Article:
1. An introduction to this wonderful city
There is nowhere quite like Barcelona for its sheer style, handsome looks and pulsating energy. Catalans are truly proud of this engaging city which is perpetually re-inventing itself. Barcelona’s architecture is outstanding, however, this in itself is not good enough for the Catalans. Catalans like to showcase the city across every possible dimension and have created a world-class city that has everything. From its designer shopping, pulsating night scene through to its world-class cultural and arts scene and this is before you start on its fantastic climate and world-class football team. Barcelona is a mesmerising city both day and night, one of the great places on Earth.
Barcelona as a city and the wonderful Catalans truly embrace life and like to showcase their incredible city – from its fabulous markets, through to strolling down Las Ramblas, playing beach volleyball on Barceloneta Beach through to lazing around eating world-class tapas through to partying in Barcelona’s frenetic Festivals. They are also incredibly proud (and who wouldn’t be) of their world-class football team.
The second-largest city in Spain and capital of Catalonia, Barcelona is situated on the Mediterranean coast and makes a vibrant and exciting place to visit. The Barri Gotic (Gothic Quarter in Catalan) is the splendid medieval centre of the old city of Barcelona, including the well-known Las Ramblas.
Gaudi did not start or finish the building for which he is probably most famous – La Sagrada Familia. Having replaced another architect in 1884, he became obsessed by the project, planning three superbly ornate facades devoted to the Nativity, Passion and Glory, each to be crowned by four towers.
The design was so complicated that he only saw the creation of the Nativity. When asked why he was fussing about the top of the tower Gaudi replied, “the angels will see them”. When funds ran out, he sold all his possessions and started sleeping on the site. In 1926 he was tragically hit by a tram and died. In 1952 work restarted and the still unfinished architectural masterpiece is visited by millions every year.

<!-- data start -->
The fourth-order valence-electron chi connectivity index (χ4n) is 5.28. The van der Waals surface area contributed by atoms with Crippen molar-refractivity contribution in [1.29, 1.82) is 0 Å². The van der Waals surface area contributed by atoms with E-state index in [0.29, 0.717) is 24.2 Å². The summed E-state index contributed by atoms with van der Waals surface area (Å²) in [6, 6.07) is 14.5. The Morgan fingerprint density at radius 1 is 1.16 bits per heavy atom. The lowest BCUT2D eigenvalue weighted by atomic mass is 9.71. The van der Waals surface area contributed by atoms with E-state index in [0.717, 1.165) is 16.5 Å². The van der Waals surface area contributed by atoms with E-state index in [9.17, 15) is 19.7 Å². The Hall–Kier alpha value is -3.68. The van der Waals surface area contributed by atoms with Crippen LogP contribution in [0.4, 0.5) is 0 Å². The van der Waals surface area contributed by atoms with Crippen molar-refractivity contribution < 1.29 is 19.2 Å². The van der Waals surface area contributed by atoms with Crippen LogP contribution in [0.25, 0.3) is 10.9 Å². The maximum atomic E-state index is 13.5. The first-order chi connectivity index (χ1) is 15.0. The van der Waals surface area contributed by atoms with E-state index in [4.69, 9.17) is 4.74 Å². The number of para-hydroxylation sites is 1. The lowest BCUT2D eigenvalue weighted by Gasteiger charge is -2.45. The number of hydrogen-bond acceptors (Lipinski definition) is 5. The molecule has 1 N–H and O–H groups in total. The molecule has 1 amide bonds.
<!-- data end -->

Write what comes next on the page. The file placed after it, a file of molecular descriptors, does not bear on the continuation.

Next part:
The year 2026 will mark the centenary year of the death of Gaudí and the goal is to celebrate Gaudí’s anniversary by completing the Sagrada Familia. I for one will certainly be booking my flights and accommodation for what will be a truly magical event.
Barcelona has a number of visitor attractions within walking distance of each other and in the city centre e.g. Las Ramblas, Barri Gotic, Barceloneta Beach and La Temple Sagrada Familia. Barcelona also has an excellent Metro system as well as a great hop-on-hop-off Bus network (one of the original) which link those sights that are further a field e.g. Park Guell.
Suggested Day 1 Itinerary:
10am – Wander around Barri Gotic:
Barcelona’s preserved medieval centre is the Barri Gotic, a warren of streets where it is easy to get lost. The focal point is the Cathedral. Next to it is the Palau Reial (Royal Place), part of which is now the Museu d’Historia de la Ciutat, where you can take a fascinating subterranean stroll over the evacuated ruins of Roman Barcelona. The palace houses the fascinating Museu Frederic Mares. There are plenty of places for a budget lunch in this area.
1pm – Explore the El Born district:
After lunch visit the wonderful Palau de la Musica Catalana and its dazzling Modernista interior. Then browse around the trendy shops in the El Born district.
4pm – Museu Picasso for Art lovers & people watching on Las Ramblas:
Then if you’re an art lover top off your afternoon with a visit to the Museu Picasso. houses one of the most extensive collections of artworks by the 20th-century Spanish artist Pablo Picasso. With 4,251 works exhibited by the painter, the museum has one of the most complete permanent collections of works. Wander down the lively tree-lined La Rambla. La Rambla stretches for 1.2 km connecting Plaça de Catalunya in the centre with the Christopher Columbus Monument at Port Vell.
8pm – Eat Michelin Starred food at the Hotel Arts:
Chef Paco Pérez has earned two Michelin stars (2010 and 2013) for his Enoteca. No longer is it just another restaurant in the Hotel Arts, but a heavyweight in Barcelona in its own right. Pérez can also be proud of the two stars he’s earned for his Miramar restaurant in the Catalan city of Llançà. Few chefs can translate the flavour of the sea into haute cuisine the way he does, and his craft speaks to the imagination.
Suggested Day 2 Itinerary:
10am – Visit La Sagrada Familia fantasy church: